Nancy Pelosi On The Verge Of Losing Her Gavel – Republicans Just Shrunk The Speaker’s Majority To 2 Votes

During the last election cycle, Democrats won back the presidency, tilted the Senate in their favor, and maintained the majority in the House. It was what leftists were hoping for.

However, the edge in the Senate is razor-thin and in fact, the Democrat lead in the House dwindled. This is why Republicans are hopeful they can grab control back in 2022.

And now, it looks like House Speaker Nancy Pelosi might be on the verge of losing her gavel, too.

If Republicans reclaim control of the House, Pelosi’s career could very well take a turn. To this point, she’s been protected by the Democrat majority.

But that majority just keeps shrinking.

Rep.-elect Julia Letlow (R-LA) was sworn in on Wednesday morning; her husband, Luke, passed away due to COVID-19 before he could assume the position. Julia won a special election in March.

Her victory means Pelosi and Democrats are definitely skating on thin ice.

Things are so close now that the GOP can smell a shift, and it makes 2022 all the more interesting. The importance of those upcoming elections really can’t be understated at this point.

From Fox News:

This gives Republicans 212 seats in the House, catching up to Democrats’ 218.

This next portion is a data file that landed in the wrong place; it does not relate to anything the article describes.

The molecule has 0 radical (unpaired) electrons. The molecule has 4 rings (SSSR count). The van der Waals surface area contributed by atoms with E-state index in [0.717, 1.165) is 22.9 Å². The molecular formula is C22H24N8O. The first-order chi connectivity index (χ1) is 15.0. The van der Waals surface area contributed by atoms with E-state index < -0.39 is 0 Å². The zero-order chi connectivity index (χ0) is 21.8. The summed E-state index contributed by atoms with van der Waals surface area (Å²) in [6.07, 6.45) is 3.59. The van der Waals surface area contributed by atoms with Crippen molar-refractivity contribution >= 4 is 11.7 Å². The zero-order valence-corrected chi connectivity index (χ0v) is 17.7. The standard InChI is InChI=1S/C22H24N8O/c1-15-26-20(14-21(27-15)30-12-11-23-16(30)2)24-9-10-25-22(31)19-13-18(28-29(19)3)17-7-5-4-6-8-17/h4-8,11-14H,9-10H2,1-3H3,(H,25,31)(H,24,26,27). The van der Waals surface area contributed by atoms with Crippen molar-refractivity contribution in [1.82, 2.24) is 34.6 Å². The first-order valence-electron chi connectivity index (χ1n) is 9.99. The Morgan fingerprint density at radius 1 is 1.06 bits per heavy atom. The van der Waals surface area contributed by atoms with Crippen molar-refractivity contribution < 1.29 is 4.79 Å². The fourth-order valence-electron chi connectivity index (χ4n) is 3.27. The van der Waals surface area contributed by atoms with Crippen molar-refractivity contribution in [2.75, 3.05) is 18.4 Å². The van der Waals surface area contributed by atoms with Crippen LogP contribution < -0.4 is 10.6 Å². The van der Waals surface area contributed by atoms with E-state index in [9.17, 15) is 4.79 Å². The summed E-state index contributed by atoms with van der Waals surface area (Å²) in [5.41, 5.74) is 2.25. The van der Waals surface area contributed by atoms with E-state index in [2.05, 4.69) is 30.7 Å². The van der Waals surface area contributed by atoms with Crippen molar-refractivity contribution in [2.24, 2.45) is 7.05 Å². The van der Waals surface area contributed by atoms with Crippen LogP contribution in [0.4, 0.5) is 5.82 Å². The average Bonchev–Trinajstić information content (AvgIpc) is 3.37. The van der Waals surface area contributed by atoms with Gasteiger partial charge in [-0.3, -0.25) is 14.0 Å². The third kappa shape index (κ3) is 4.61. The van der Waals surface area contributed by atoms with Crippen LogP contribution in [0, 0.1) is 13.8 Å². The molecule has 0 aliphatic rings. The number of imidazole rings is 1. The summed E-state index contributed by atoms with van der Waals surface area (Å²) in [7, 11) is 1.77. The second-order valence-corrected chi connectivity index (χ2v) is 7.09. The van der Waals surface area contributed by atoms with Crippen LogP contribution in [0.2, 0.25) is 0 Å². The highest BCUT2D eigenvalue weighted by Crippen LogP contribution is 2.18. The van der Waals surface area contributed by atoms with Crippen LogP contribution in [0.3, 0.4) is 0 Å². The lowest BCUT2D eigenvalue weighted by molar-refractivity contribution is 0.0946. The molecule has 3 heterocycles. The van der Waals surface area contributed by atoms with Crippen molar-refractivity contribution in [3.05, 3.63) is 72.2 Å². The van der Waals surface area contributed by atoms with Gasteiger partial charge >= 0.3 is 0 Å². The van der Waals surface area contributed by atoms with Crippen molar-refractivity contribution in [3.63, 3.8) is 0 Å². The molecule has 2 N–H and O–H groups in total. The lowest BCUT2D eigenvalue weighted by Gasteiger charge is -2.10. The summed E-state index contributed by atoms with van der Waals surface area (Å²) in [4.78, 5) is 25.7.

Since tie votes fail in the House, that means Democrats cannot lose more than two votes from their party to pass legislation if the GOP fully opposes them.

The margin is already too close for comfort for many leftist lawmakers.

Historically, the party typically needs every Democrat to pass the more progressive bills that Republicans as a whole tend to reject. With such a slim margin, the more radical ideas may not get through.

But Democrats may get some reinforcements soon.

Both candidates in an upcoming runoff election in Louisiana’s 2nd Congressional District are Democrat, and another special election will be held in New Mexico’s Democrat-dominated 1st Congressional District.

On the other hand, Texas has a GOP-leaning 6th Congressional District seat to fill.

So things remain pretty close across the board, and neither party appears to be in solid control of either the House or the Senate. All it takes is a few dissenting votes on party lines to defeat a proposal.

Republicans keep hoping that come 2022, they will reclaim the majority. And then they could get Speaker Pelosi out.

For now, everything remains up in the air — and both parties know control will come down to the slimmest of margins.

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